Corpsmen treating wounded Marine on Eniwetok Island
“You guys are the Marine’s doctors; There’s no better in the business than a Navy Corpsman….” Lieutenant General Lewis B. “Chesty” Puller, U.S.M.C
The numbers speak volumes: 22 Congressional Medals of Honor,174 Navy Crosses, 31 Distinguished Service Crosses (US Army Decoration), 946 Silver Stars1582 Bronze Stars, 22 Ships named after Corpsmen and 2012 Corpsmen killed in action since President William McKinley the establishment of the rating by by Congress which was into law on June 17th 1898.
Known by Marines and Sailors simply as “Doc” Corpsmen have served everywhere the Navy and Marine Corps have served or fought since the Spanish American War. The rating is quite remarkable because the Corpsmen are often the only medical support immediately available to sailors and Marines at “the tip of the spear.”
As medicine and surgery became more scientific and advanced during the industrial and scientific revolutions of the 1800s military physicians began to lobby for trained assistants. Early in our nation’s history it was up to individual ships Captains to appoint assistants to the ship’s surgeons. Initially known by the British Royal Navy nickname “Lolly Boys” which referred to the ladle of porridge given to the sick, the men helped the surgeon prepare the operating area usually found deep in the hold of the ship on the Orlop Deck before battle and to help keep the surgeon supplied with hot irons to cauterize wounds and to sand the deck to keep the surgeon from slipping on the blood of the wounded. The terminology would change throughout the years and in 1841 a senior rating of Surgeon’s Steward was introduced and later changed to Apothecary which required the completion of a course in basic pharmacy.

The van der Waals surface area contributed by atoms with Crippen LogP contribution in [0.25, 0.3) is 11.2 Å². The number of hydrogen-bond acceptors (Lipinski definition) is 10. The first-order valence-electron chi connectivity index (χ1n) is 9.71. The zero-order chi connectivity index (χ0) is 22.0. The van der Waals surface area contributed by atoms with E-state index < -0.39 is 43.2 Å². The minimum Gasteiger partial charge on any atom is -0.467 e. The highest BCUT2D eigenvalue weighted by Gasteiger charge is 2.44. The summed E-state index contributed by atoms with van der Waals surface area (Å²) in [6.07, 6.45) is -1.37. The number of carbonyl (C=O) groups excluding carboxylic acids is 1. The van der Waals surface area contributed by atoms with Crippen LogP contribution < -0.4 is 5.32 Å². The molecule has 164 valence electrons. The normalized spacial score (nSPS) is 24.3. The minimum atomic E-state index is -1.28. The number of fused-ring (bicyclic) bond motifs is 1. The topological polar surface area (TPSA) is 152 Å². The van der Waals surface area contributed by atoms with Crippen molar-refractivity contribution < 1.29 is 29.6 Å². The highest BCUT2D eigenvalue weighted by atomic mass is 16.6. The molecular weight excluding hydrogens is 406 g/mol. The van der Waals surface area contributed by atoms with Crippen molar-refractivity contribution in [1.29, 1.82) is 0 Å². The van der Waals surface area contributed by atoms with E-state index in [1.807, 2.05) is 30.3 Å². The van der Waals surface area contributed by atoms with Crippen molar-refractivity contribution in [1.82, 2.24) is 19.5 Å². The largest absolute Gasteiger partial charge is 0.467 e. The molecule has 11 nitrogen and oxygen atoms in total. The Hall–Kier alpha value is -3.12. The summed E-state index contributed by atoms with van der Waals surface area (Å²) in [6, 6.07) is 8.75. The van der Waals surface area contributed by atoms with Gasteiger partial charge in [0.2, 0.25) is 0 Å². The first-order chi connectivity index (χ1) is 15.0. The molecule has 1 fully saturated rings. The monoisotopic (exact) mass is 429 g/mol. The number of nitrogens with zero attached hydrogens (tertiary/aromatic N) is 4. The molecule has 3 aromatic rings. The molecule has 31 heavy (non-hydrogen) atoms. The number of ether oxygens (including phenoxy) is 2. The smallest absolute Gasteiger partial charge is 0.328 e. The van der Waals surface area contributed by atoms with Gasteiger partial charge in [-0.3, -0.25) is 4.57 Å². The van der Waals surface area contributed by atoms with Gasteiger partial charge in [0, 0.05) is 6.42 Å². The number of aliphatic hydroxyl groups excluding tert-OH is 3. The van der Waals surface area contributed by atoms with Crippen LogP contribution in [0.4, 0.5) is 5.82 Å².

By the 1870s pressure was growing for reform of the rating but it was not until 1897, 10 years after the US Army established its enlisted Hospital Corps that the reformers were successful and the Surgeon General and his supporters were able to convince the Navy Department to push for the reforms in Congress.
The new Corpsmen served throughout the fleet and with the Marines and the rating was expanded to include two Apprentice ranks, three grades of Petty Officers and a Chief Petty Officer who were called Pharmacist Mates. Following World War Two the Navy changed the name of the rating to the generic term that Sailors and Marines had used for years, Hospital Corpsman or Hospitalman. The current rank structure was adopted in 1958.
Corpsmen with the Marines in every battle since their inception in 1898. They have served aboard ships and often are the sole medical provider. Those serving in such capacity receive additional training as Independent Duty Corpsmen. Those that serve with the Marines receive additional training at Field Medical Service School while many others receive specialized training in various technical fields within the Medical Department. Many serve with the Marines, EOD, SEALS, Seabees and in Field Hospitals in Afghanistan caring for US and Allied wounded as well as local Afghan civilians. They can be found around the world wherever the Navy is in humanitarian and operations from Haiti to Indonesia. In every clime and place Corpsmen have accompanied Marines and Sailors to war. Today over 20,000 active duty and reserve Corpsmen serve aboard ships, in medical facilities, with EOD, Special Warfare, the Seabees and with the Fleet Marine Force. Many Navy Physicians, Nurses and Medical Service Corps Officers began their careers as Corpsmen.
As a Navy Brat a lot of my medical care as a child came from Corpsmen. One saved me from an overdose of baby Aspirin when I was about 3 years old when we were stationed in the Philippines, another set a cast on my arm when I broke it jumping my bike across a ditch in 6th grade. As an adult I have had the honor of serving with Corpsmen in the Fleet Marine Force, aboard the USS Hue City, in Iraq, with Navy EOD and for the past four years in Naval Medical Centers and Hospitals.
Corpsmen are amazing, especially when you need them.
Happy Birthday “Doc.”